France beat Germany (0-2) thanks to Griezmann and a solid collective performance
It had been 58 years and three confrontations before France finally beat their German rivals. The end of a curse that gave all its taste to this special semi-final, between the hosts and the holders of the World Cup. If the level of play wasn't as high as expected, the tension and the opposition between the two teams' styles was worth watching. Now France are freed of a huge part of the pressure, even though the final against Portugal won't be a walk in the park. Nonetheless, the Frenchmen are on a mission to lift their third Henri Delaunay trophy, for the second time on their land.
Fruitless domination for Germany
The intentions shown by France in the very first minutes of the game were the application of a principle relatively clear to beat that Germany: harrass them to get the ball high enough and attack whenever possible. Didier Deschamps' men sticked to this philosophy for the first seven minutes before Germany started to calm things down and dictate the tempo. From then on, it was a mental battle about who would be the strongest, and the most accurate. Since the beginning of the tournament, the Germans haven't been that accurate in front of the goal, as proven by Thomas Müller (0 goals in the competition) lately. The absence of Mario Gomez, the top scorer for Germany in this Euro 2016 (2 goals) was a lot to deal with for the Mannschaft's front line. France, on the contrary, got to this semi-final thanks to the efficiency of their attack, and the mastery of Atlético's Antoine Griezmann.
As minutes went by however, France appeared more timid and less able to hit on the break. That is exactly when Patrice Evra hit the ball on a French corner with a strong header that Bastian Schweinsteiger only could stop with his arm in the air. A regrettable mistake that gave Griezmann an unexpected chance to score the opener. He might have thought of the penalty he missed in the Champions League final in Milan, a typical trauma that could have made him lose his focus and sent back the French in the dressing room with a goalless draw. But he didn't shake one bit and put the ball into the back of the net, scoring his 5th goal in the competition (45+2th minute).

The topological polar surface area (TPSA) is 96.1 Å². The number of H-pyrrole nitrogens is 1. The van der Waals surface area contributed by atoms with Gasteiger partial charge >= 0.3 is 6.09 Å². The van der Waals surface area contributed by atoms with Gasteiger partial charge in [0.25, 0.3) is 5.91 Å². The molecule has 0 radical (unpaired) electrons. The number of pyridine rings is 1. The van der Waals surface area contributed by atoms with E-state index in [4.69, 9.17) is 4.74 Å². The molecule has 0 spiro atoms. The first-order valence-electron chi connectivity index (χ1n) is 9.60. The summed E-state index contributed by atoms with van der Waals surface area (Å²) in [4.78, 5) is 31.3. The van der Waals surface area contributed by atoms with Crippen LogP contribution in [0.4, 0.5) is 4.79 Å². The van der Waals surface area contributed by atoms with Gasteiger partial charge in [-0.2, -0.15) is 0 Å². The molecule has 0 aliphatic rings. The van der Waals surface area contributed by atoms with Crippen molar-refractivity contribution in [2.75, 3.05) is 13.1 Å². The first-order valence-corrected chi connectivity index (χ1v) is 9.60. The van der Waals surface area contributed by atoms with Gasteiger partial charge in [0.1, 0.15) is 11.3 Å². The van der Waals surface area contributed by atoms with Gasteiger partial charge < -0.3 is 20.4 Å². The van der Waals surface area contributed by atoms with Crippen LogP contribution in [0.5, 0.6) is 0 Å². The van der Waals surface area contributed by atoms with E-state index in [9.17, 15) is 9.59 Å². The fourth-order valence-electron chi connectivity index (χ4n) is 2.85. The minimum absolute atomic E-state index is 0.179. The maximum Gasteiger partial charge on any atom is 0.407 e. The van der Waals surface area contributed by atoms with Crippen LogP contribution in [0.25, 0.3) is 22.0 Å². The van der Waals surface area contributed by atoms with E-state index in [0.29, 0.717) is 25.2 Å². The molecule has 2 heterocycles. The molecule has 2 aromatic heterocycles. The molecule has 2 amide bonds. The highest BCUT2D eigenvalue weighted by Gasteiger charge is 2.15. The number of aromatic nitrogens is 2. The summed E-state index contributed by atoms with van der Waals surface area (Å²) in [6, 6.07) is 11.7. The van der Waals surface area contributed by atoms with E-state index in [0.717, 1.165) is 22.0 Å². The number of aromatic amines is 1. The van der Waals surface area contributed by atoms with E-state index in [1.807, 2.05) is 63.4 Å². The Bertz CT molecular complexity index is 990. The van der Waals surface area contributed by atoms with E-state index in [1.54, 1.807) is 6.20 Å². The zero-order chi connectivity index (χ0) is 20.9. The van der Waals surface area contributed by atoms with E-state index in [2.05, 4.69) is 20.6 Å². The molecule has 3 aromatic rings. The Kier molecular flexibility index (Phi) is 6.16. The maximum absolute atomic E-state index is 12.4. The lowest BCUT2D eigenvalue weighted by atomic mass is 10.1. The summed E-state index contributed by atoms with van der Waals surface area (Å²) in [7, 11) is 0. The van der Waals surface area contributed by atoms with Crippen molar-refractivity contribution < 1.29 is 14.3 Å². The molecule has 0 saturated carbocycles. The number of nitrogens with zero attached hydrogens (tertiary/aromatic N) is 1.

This would be the ultimate blow that probably ruined the Germans' spirits a little. Back on the pitch, they seemed completely helpless against a French side that decided to start the second half on a strong note. To illustrate that powerlessness, there is a blatant figure: no shots were made by Germany between half-time and the 74th minute. And this frustration gained the defensive line, guilty of an usual mistake for Germany, as Höwedes tried to give the ball to Kimmich, with the latter being too passive and losing the ball to Pogba. The Juventus ace then delivered a cross in the box after fooling Mustafi with a great feint. Symbol of Germany's solidness and success, Manuel Neuer, arguably the best goalkeeper in the world, made a mistake as well, offering the ball to Griezmann who soflty put it in, once again (72nd minute). 6th goal for the Mâcon native and a ticket for the final in front of the French people. A night of joy and relief could start in Marseille, where the Velodrome hasn't stopped boiling for the whole of the 90 minutes.
From underdog to favourite
Historically, France have always loved this position of being the underdogs in a game. That brings the best out of their players and the motivation comes naturally. When the status changes and that France become the favourites, it is a different story. The difference of level between Germany and Portugal will be the main risk for Didier Deschamps and his players, as they might have the strange feeling the hardest part was beating Joachim Löw's men. But a final is meant to be won, not just to be played, and the likes of Pogba, Griezmann, Giroud, Matuidi and Payet know that.
This may be the element that was added in France's 2016 version. In front of their public, where the national team already won twice (in 1984 in the Euros and in 1998 in the World Cup), no matter what the opponent is, they still give their best and never surrender. Whether it is Iceland, Ireland, Albania or Germany, the objective is the same: scoring more than their opponents. The Frenchmen get their inspiration from their offensive number one threat, Antoine Griezmann, who has already lost an important final in May. He surely won't lose another one, at home. Cristiano is warned.
Sunday 10 July